When our grandparents worked on farms or in factories, every day posed the risk of serious injury. We think we’ve come a long way, but have you considered the harm you could be doing to your body by sitting at a desk for eight or more hours a day?
Humans weren’t designed to be sedentary, but today many of us work in situations that require hours of sitting before a computer, being stationary for at least 50% of the day. With all of this sitting, chances are that many of us aren’t maintaining good posture throughout the day, a bad habit that could lead to lower back pain, as well as other issues such as circulatory problems, gastrointestinal problems, and even depression.
Here are some ways to combat poor posture and back pain at work:
- Get up and walk around – Short walks will not only increase circulation and realign your spine but will be a nice way to break up a long work day. Studies show that taking short breaks can help improve focus, so don’t just do it for your health but for productivity, too! You can even set an alarm on your phone to remind you to stand up and move.
- Explore alternative workstations – Depending on your company’s policy, you could break away from the traditional desk-and-chair workstation and try an alternative option. A kneeling chair or a standing desk could relieve some back strain and promote better posture, but could always lead to new bad habits.
- Desk stretches – It’s easy to get caught up in work, but take some time to stretch in your seat. Rotating your neck, doing side twists and inverting your spine in some forward stretches will offer your spine, and the rest of your body, a range of motion they wouldn’t normally experience.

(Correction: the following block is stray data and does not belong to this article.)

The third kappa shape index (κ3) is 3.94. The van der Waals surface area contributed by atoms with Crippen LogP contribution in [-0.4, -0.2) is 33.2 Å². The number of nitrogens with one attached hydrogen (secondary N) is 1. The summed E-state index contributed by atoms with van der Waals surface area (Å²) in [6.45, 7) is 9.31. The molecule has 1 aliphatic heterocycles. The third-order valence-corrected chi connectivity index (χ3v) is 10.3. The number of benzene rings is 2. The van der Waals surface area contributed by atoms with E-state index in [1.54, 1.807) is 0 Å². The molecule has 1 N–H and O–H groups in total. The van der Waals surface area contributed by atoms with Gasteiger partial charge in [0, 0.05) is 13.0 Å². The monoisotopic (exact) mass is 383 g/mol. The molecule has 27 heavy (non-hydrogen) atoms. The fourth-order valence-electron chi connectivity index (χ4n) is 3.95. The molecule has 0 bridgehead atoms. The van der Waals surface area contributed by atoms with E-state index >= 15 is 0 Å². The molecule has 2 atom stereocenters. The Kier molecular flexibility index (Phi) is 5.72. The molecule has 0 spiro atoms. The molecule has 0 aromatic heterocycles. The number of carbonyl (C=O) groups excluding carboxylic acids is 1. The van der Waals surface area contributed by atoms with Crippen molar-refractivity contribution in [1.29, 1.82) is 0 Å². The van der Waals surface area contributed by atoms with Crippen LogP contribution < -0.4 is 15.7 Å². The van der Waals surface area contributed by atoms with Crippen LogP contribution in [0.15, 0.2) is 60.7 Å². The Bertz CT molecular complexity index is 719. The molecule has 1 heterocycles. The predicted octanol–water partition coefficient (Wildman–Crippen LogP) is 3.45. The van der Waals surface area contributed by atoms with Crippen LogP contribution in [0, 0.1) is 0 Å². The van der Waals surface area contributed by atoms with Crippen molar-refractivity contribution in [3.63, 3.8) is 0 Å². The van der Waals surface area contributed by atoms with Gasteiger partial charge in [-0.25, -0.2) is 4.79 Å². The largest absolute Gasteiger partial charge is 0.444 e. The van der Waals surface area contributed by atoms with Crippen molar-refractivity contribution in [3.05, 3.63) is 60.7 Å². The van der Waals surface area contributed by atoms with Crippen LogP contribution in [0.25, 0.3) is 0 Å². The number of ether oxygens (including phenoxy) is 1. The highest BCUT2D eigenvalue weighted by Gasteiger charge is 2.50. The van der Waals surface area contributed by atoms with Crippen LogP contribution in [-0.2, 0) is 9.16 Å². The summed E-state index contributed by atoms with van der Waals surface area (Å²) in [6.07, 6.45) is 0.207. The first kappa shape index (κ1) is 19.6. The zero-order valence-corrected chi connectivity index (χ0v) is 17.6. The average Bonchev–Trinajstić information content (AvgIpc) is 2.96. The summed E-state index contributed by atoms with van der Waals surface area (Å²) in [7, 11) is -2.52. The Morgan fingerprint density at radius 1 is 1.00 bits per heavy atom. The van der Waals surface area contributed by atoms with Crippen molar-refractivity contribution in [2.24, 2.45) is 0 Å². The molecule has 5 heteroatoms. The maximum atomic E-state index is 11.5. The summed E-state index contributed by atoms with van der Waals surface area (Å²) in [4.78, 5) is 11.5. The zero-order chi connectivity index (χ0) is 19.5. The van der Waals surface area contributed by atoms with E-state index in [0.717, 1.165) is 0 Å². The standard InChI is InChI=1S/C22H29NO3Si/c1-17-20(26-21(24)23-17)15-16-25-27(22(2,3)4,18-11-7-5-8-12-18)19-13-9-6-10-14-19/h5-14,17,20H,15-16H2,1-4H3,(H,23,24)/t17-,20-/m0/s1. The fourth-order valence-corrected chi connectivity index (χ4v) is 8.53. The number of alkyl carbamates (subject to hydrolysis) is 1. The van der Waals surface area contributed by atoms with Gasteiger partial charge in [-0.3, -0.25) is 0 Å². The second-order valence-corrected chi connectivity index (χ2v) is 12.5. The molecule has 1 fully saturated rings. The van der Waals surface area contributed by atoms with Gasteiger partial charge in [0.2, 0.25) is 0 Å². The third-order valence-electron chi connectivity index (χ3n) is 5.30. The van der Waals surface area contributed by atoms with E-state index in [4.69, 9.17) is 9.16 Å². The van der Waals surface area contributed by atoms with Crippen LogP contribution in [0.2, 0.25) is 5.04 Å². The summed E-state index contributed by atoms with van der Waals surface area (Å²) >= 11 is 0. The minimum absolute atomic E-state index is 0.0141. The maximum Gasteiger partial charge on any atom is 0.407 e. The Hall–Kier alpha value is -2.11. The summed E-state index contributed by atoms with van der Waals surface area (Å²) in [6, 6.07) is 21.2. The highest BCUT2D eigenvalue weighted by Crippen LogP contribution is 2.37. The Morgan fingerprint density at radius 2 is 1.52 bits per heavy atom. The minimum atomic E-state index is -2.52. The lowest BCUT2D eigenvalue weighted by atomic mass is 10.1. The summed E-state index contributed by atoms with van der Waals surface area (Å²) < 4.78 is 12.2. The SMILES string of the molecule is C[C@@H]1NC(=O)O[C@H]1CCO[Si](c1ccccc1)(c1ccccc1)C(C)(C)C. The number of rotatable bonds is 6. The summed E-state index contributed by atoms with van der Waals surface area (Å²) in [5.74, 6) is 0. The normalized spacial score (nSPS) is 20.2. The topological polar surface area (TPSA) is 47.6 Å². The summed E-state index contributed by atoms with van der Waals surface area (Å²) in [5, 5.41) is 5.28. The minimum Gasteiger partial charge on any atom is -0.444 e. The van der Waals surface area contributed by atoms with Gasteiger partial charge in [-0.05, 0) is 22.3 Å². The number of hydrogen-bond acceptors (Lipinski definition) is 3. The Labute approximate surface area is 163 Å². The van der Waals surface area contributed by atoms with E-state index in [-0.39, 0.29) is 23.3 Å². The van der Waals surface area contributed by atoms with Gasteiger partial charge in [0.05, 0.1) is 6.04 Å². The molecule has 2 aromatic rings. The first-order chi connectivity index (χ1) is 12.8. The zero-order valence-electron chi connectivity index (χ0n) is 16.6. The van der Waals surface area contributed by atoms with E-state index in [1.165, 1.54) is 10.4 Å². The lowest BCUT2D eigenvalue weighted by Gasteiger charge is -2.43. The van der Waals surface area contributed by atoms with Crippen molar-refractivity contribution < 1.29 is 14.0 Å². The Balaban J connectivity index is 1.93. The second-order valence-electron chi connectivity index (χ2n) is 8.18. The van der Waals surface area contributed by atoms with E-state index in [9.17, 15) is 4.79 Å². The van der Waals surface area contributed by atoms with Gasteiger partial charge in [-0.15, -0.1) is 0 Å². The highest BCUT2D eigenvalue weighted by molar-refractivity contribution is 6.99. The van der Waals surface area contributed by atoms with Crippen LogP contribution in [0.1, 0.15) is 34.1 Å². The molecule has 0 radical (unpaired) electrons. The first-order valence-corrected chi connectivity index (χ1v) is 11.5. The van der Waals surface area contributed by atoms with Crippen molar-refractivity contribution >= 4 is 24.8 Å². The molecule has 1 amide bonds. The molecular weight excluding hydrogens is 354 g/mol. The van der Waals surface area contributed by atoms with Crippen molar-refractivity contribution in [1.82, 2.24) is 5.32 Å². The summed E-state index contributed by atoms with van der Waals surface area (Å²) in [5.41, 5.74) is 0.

- Check your eyeglass prescription – Crouching, scrunching and straining could all be on account of poor vision putting stress on your neck and shoulders. Your computer screen should be between 18 to 24 inches from your face. If that is too far or near, corrective lenses or an update to your current prescription should be your next move.
- Put your feet on the floor – One great way to set your seated posture is to plant your feet on the ground. This sounds simple, but if your feet don’t reach the floor with your knees at a 90 degree angle, it will be harder to maintain proper posture at your desk. If you are unable to find a footrest to bring the floor closer to you, stack a couple binders or reams of paper to bring your knees to 90 degrees.
These tips can help prevent lower back tension that results from sitting for too long. But if you are already experiencing back pain that may be related to posture at work, consult a physician for treatment.